Satellite photos indicate North Korea has begun dismantling its nuclear test site ahead of a historic summit between leader Kim Jong Un and President Donald Trump.
In a move welcomed by Washington and Seoul, North Korea said at the weekend it will "completely" destroy the Punggye-ri test site, in a ceremony scheduled between May 23-25 in front of invited foreign media.
Punggye-ri, in the northeast of the country, has been the site of all six of the North's nuclear tests, the latest and by far the most powerful in September last year, which Pyongyang said was an H-bomb.
North Korea pledged to destroy the testing ground after Kim last month declared the country's nuclear force complete and said it had no further need for the complex.
The respected 38 North website said Tuesday that satellite images dated May 7 showed "the first definitive evidence that dismantlement of the test site was already well under way".
Several key operational buildings as well as smaller sheds had been razed and rails connecting the tunnels to their waste piles were removed, the monitoring group said.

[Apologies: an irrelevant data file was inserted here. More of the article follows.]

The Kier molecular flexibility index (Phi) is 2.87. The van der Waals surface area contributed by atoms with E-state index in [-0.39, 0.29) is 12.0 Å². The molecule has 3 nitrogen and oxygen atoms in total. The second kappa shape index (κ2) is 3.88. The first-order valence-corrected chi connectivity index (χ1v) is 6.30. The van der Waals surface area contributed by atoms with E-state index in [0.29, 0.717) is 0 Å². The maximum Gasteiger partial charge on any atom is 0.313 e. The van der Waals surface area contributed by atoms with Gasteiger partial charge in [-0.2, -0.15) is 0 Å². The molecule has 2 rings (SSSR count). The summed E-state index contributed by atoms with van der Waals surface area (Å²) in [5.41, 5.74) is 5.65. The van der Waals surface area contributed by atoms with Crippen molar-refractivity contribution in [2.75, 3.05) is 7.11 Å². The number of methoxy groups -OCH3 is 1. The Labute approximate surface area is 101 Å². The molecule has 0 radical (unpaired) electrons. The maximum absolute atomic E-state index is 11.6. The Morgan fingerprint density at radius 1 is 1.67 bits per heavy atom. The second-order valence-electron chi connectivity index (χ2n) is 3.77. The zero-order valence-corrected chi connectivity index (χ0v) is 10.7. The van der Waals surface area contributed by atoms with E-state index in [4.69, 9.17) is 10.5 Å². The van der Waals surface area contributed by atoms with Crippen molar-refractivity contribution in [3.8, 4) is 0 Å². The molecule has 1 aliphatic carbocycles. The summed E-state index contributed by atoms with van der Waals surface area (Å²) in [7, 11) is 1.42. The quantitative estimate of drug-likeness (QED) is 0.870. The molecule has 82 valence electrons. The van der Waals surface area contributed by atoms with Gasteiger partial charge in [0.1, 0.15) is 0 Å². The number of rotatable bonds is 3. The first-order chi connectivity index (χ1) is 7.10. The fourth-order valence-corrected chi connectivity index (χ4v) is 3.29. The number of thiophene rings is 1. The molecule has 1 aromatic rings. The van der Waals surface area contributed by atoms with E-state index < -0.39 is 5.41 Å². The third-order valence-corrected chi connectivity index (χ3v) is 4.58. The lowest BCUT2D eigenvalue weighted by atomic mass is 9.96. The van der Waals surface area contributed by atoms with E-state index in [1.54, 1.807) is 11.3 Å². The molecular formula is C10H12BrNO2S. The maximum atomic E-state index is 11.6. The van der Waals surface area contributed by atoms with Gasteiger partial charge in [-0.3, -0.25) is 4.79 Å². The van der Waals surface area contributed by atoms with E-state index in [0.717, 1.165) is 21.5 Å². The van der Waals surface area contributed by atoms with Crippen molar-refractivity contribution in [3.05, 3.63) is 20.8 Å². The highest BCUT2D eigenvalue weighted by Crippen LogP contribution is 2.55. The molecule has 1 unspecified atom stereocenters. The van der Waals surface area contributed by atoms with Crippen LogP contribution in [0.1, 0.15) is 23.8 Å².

Excavation of a new tunnel has also been halted since late March, it added.
Images showed preparatory work for the destruction ceremony had also begun, including a newly positioned foundation among the waste piles presumably built for the invited journalists.
"It is conceivably for a future camera position to record the closure of the West Portal," the group said.
However no tunnel entrances appear to have been permanently closed and some main buildings are still intact, it added, saying that work will likely be carried out in front of the foreign media.
Dialogue brokered by South Korea has seen US-North Korea relations go from trading personal insults and threats of war last year to a summit between Kim and Trump which will be held in Singapore on June 12.
Washington is seeking the "complete, verifiable and irreversible denuclearisation" of the North and stresses that verification will be key.
But sceptics warn that Pyongyang has yet to make any public commitment to give up its arsenal, which includes missiles capable of reaching the United States.